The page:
The monstrous Baba Yaga, a trickster witch of disastrous proportions, has been working alone for years, terrorizing the town she frequents. She kidnaps children and then threatens to eat those who behave badly. Now, however, she has a problem: she has too much work. She needs an assistant. In a spur-of-the-moment decision, she puts an ad in the local newspaper. And, to her great surprise, a young girl named Masha stumbles upon her walking house. This is the story of how they learn to work together, and how appearances aren’t always as they seem.
This book is absolutely wonderful! The writing style is superb. Each sentence helps to spur the story onward, and helps keep the plot moving at a good pace. The art style is beautiful. With thin black lines and light shading, the art brings this gritty feel to the book that helps to reinforce the idea that the situations that happen during the story are not to be sought after by the faint-of-heart. The color palette used is lovely, as well; using autumnal coloring (reds, oranges, yellows, browns, tans, and creams) and colder colors to offset these (blues, greens, and purples), the color palette used in this graphic novel spans the entire rainbow, and uses each color and shade to its fullest potential. The characterization is marvelous, as well. Masha and Baba Yaga, our two main characters, are beautifully fleshed-out and three-dimensional. Their actions make complete sense and are realistic in nature. Even smaller characters – such as Baba Yaga’s house, the bear, Matryoshka, Danielle, Jenny, and Masha’s family members – are all very well-written and seem real, even if they are not quite as three-dimensional as the two main characters. The verisimilitude of the story is on-point throughout the entire novel – nothing that happens seems out-of-the-ordinary for the world in which the happenings take place.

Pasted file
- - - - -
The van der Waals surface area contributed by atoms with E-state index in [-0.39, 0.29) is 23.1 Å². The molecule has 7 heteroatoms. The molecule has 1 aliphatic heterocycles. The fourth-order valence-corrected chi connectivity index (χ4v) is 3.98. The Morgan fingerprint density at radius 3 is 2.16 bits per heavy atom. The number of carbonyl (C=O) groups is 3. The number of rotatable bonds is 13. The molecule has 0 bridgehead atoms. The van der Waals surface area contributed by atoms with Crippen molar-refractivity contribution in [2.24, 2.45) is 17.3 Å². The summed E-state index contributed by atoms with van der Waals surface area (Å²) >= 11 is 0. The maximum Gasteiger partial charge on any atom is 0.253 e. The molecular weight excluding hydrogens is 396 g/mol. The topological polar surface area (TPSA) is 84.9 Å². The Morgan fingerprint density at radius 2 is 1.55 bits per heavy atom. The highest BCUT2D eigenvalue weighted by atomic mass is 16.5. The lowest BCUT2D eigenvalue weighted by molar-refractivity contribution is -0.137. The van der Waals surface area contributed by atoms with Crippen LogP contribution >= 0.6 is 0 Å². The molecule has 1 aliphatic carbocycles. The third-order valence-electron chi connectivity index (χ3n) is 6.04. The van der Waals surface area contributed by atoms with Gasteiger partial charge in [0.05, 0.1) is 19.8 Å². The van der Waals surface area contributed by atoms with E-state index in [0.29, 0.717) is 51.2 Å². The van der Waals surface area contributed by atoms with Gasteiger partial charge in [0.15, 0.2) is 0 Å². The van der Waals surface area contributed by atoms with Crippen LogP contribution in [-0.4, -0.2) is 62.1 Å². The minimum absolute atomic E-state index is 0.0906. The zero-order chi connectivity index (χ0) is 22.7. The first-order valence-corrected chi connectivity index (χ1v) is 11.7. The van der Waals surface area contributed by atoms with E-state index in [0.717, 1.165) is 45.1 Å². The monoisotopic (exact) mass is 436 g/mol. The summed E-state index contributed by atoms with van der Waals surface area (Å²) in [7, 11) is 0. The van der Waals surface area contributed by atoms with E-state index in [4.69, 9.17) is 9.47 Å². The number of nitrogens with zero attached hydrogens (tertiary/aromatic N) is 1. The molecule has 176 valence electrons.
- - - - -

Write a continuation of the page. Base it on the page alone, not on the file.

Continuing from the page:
Overall, I loved this fun-filled, fast-paced graphic novel. This book transcends age-restrictions, as nearly anyone of any age can enjoy this lovely story. I look forward to reading more from Marika McCoola and Emily Carroll, and in the meantime, I will continue to re-read this lovely tale about a terrible witch and her brave assistant.